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Hoof Gurus ??? re: Coronary band

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  • Hoof Gurus ??? re: Coronary band

    So, my clyde X (shown dressage) is having funny issues w/her coronary band. She was barefoot until almost exactly a year ago when a new trainer asked if I would try her in shoes. She was sound without them, but I have to admit, moved even better, she has truly amazing movement, but lengthenings, etc got stronger with the shoes on. Recently, we had some minor lameness issues and did some xrays. The xrays showed an irregular bump and blocking showed some issues in the fetlock (same area as the bump,) but nothing that involved her hooves. BUT, the vet was concerned that her coronary line is not straight-not even close. The shoer (who also works for my vet) was there during the xrays and agreed but didn't seem to have a reason for the change. He was aware of it and had made a few changes to the shoe job with no positive change to the coronary band. The vet asked if I could give my mare some time with nakey feet and see if there was improvement. The shoes were pulled yesterday and the shoer said, "You check that coronary band and tell me if you don't see improvement within 48 hours". Well, I thought that was crazy, 48 hours???? But, this morning (22 hours after the shoes were pulled) her coronary band is almost straight. I suspect by tomorrow it will be.
    Now, this is a very good, very well recommended farrier. I think he does a great job, he shows up without me (so I don't have to take time off work), my horse likes him, he's always been kind with her, BUT WTF???? what causes the coronary band to change shape/direction? BTW it was the same in both front feet. No change in the hinds.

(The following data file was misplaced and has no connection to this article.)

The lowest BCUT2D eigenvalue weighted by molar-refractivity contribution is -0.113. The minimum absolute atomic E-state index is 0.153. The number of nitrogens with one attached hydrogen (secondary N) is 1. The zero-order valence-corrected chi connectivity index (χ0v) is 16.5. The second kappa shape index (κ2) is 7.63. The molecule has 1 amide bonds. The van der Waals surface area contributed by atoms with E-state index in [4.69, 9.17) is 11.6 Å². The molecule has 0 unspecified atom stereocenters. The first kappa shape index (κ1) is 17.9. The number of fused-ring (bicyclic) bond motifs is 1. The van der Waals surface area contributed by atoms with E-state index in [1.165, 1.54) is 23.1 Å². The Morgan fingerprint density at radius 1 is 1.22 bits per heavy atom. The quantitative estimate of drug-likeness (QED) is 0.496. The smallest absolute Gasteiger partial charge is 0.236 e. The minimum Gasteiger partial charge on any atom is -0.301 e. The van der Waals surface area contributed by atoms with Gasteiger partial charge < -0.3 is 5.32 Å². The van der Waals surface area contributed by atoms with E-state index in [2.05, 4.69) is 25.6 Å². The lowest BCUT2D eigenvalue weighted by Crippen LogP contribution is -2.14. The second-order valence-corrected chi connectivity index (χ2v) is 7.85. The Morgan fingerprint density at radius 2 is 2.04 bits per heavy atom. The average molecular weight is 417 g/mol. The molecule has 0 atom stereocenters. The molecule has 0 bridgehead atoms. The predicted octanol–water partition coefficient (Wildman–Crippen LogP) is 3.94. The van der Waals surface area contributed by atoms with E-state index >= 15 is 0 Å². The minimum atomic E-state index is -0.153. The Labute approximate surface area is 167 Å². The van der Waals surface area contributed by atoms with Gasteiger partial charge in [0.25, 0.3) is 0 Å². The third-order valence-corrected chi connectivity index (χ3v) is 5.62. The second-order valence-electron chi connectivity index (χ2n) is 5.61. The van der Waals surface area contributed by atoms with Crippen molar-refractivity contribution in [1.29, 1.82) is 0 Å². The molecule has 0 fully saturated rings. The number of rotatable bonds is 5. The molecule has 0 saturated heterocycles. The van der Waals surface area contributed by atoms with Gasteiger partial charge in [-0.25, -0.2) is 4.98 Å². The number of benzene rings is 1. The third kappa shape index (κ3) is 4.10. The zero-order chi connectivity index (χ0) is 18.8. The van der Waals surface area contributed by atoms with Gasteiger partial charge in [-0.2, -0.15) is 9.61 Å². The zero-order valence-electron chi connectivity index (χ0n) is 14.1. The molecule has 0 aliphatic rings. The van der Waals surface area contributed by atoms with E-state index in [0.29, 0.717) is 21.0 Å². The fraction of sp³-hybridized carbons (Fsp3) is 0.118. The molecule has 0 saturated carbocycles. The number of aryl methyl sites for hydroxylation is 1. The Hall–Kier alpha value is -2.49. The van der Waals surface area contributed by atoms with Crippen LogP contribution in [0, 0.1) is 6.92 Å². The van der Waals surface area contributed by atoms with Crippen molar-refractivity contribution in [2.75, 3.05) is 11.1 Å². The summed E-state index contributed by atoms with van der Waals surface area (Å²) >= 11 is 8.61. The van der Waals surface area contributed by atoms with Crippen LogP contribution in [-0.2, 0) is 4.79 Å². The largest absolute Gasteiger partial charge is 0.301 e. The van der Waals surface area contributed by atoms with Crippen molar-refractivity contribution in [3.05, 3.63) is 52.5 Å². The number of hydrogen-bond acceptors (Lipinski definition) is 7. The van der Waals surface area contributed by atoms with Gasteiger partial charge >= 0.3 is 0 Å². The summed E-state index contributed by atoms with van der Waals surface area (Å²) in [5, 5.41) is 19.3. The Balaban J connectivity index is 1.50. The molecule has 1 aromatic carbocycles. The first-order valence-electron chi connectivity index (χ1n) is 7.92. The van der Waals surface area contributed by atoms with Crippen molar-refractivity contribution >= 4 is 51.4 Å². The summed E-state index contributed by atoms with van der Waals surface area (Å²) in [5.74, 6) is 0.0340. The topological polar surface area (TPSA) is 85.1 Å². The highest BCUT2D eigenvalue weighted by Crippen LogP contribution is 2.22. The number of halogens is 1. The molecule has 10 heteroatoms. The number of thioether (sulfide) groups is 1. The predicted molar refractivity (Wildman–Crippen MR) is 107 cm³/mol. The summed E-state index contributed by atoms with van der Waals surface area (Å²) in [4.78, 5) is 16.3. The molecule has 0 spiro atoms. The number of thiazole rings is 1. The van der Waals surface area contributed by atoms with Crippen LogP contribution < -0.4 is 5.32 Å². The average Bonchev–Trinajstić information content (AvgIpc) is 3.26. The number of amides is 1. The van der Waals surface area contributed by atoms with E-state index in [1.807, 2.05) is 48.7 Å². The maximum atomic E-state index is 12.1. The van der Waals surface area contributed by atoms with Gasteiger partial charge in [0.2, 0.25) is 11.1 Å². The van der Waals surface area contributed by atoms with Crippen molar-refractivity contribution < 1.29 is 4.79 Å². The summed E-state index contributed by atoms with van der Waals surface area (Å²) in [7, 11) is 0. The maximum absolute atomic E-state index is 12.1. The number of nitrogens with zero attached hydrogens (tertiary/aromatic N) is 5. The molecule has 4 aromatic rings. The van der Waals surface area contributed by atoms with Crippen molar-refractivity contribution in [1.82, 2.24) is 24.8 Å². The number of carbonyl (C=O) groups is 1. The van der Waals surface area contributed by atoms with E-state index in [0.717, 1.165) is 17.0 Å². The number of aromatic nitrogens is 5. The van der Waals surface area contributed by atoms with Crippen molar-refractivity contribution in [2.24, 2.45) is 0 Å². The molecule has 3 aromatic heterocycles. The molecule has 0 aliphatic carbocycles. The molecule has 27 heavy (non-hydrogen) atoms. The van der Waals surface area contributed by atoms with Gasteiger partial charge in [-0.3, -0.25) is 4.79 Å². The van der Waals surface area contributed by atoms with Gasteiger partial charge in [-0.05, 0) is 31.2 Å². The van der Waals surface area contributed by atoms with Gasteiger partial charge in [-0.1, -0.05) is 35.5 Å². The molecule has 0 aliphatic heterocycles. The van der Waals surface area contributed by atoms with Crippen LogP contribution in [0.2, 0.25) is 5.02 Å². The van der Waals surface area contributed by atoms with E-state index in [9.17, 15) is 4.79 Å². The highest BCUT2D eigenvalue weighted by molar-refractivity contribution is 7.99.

Don't toy with the dragon, for you are crunchy and good with ketchup!

  • #2
    Barefoot vs shoes

    I personally prefer barefoot. Horses hooves are like people's feet. None are perfect. They can flex as they need to when they are barefoot. The shoes restrict movement and blood flow. Horses have much healthier feet, includes
    the bones inside, cornet band etc. when they are barefoot and trimmed properly. I would say the shoes were tweaking his feet in a way that was not
    natural for him and so the bump which would be inflammation is my guess.
    See if you can just get the trim that will enable the horse to move better and not use constricting metal shoes.
    "A horse is not so much a possession of the body, as he is an obsession of the soul."

    http://myfineequine.com

    Comment


    • #3
      I think they call that a "push up" and yes, it can disappear within hours. It makes you realize that the hoof capsule is not some static box. It really moves and changes.

      It sounds like your horse would do well without shoes. Your farrier sounds like a good egg and good farriers are thrilled to have their clients' horses go barefoot. Could you try some front boots if you are needing some extra protection for schooling? I am about to take my dressage horse out of shoes and am going to use some easyboot epics on him.

      Comment


      • #4
        The change in coronary band level is usually referred to as "jamming."

        But if your Clyde-X's hooves are anything like my Clyde-X's, then leave the shoes behind.

        Penny mare has amazing rock crushers. I've ridden her over the sharpest gravel, on concrete, on pavement, etc. for miles and her feet just get better. (I do trim myself, tho, so can keep up her between my trimmer's check ups. If I didn't her bars would be huge! )

        Would loff to see some pictures. I have a hoof fetish
        <>< Sorrow Looks Back. Worry Looks Around. Faith Looks Up! -- Being negative only makes a difficult journey more difficult. You may be given a cactus, but you don't have to sit on it.

        Comment


        • #5
          It actually is not the shoes causing the jamming in the coronet band but rather the trim is not right. I'm all for horses going shoeless when possible but I wanted to mention that. Blame the trim in this case and a jammed coronet band is not limited to shod horses.

          When a horse is barefoot, they relieve pressure on the quarters by flaring, chipping and breaking off hoof. It's also a sign of a bad trim but generally they can relieve the jamming themselves if given enough time. In shoes, the shoe prevents the hoof from self correcting so you might be more likely to see problems from that.

          I've seen a coronet band relax in only a few minutes during a trim when a correction was made that corrected an imbalance that was causing distortion of the coronet band.